Nine years. That is the amount of time since the events of Before Sunset have taken place. Enter Before Midnight. Celine (Julie Delpy) and Jesse (Ethan Hawke) are now together (but not married) and have two girls. Crazy huh? Last time we saw these two, Jesse couldn’t get off the couch to go to the airport as Celine danced for him in her little French apartment. Now the two are off together with nine years of being together at a beautiful house in Greece. Too bad that doesn’t promise peace for the two lovers.

What Before Midnight brings that is immensely different from the other two is sadness. While the first hour may seem like they are finally realizing what both of them have been working towards for two films and have gotten together and are happy. But that is what makes this trilogy so special, it shows that even if you finally reach that goal, it does not mean that it will bring you happiness.
As the film begins, we are introduced to Jesse’s son Hank, who is heading back home after spending the summer with his estranged father in Greece.

The scene shows us one things. Jesse wants nothing more than to be a part of his son’s life but his ex-wife has made that impossible. The scene is sad. Hawke looks torn as his son gives him ideal chit chat only to reveal right before he goes to check his bags that Jesse can’t come to his piano recital because it would put too much pressure on his mom which would in turn make him nervous. This heart break for Jesse is only the first of many throughout the film.

This sad tone is a change of pace for the trilogy. Before Sunrise was hopeful. Two strangers meet and chat for awhile on a train heading for Vienna. When they get there, the two get off together and walk the streets all night talking and uncovering the other person through little adventures and conversations. Before Sunset was a little darker but still was never downright sad. Both people were not where they wanted to be at life and show their struggle near the end but never is outright sad and the film ends on a hopeful and ambiguous note. Before Midnight follows suit with the other two and keeps an uplifting tone for half of the film only to slide into utter sadness and pain before yet again leaving us with a glimmer of hope.

What made this film so different from its predecessors as well as the healthy injection of humor. This film was flat out hilarious at times. Jesse displayed the most personality I have ever seen from him and was cracking me up for most of the film. Maybe it came with the perceived nine years of being together that the two got to know each other rather well and know each others personalities now that gave way to this humor but it breathed new life in the story and made a perfect harmony with the pain that also came in the film.


This film was special though. It carried the usual long take conversations and yet again they were masterful. There is an art to making these conversations that director/writer Richard Linklater, Hawke, and Delpy need to teach to the world because they are unlike anything else in modern cinema. The way that they keep you engaged and interested as much as a blockbuster action scene and on the edge of your seat and sighing with dissatisfaction when they end is unlike most writing in film today. The one scene that stood out to me was the dinner scene. It was interesting to interject multiple people into a long take conversation because it was accustom in these films to just have them between Jesse and Celine.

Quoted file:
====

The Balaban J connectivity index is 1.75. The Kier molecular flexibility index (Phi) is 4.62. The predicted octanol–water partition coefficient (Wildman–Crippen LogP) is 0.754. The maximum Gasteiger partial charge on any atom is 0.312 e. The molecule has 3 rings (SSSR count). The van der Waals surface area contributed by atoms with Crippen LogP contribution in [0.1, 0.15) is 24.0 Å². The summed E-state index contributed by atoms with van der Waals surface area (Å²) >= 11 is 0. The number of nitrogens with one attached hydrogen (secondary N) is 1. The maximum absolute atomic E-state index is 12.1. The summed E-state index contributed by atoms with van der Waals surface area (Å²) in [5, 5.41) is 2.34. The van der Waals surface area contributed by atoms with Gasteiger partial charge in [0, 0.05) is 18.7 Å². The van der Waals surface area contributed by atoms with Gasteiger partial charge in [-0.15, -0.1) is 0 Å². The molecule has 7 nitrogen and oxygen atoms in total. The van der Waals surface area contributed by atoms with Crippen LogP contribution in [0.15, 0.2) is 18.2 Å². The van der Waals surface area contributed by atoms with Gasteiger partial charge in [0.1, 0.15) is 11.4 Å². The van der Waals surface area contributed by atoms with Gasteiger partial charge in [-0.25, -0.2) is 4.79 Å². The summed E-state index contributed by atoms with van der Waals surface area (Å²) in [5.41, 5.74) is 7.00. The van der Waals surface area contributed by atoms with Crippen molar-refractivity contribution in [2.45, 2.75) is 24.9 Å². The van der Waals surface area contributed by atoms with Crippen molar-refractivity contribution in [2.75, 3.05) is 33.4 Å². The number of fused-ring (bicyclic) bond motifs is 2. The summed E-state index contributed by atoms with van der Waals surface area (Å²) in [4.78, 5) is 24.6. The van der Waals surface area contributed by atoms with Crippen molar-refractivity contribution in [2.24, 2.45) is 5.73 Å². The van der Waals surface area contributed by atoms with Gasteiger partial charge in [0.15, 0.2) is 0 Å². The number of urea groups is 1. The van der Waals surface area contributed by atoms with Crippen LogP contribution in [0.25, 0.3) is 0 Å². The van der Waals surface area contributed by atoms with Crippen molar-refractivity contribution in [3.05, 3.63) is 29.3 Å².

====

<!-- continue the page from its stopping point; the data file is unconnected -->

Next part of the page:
Before Midnight changed that mold and added other characters with great personalities into the conversations which made them unique and something new to the trilogy.

One woman, who had sat quietly through the 15-20 minute scene, was who stuck out to me. She sat quietly as the young lovers, seasoned lovers, and older couples chatted about love and life and interjected a beautiful monologue on life being an act of passing by. She tells the story of her deceased husband and how she is beginning to forget what he looks like. She says that she now has to set aside time to sit down and remember everything about him. But it almost seems that life is passing by now and she is going to lose him soon. This monologue was absolutely beautiful and a thought provoking line that played off the whole constructs of Jesse and Celine’s relationship or first meeting, they were just passing by each others lives.

Before Midnight is an absolute delight and one of the best films I have seen this year. The care put into the script as well as the superb acting made this just delightful to watch. Whether a fan of the first two films or just someone looking for good cinema, it is worth seeing for sure.


2 thoughts on “Review: Before Midnight

  1. Pingback: Top 5 Movies of 2013 (So Far) | Film Thoughts By Zach

  2. Pingback: Top 10 Movies of 2013 | Film Thoughts By Zach

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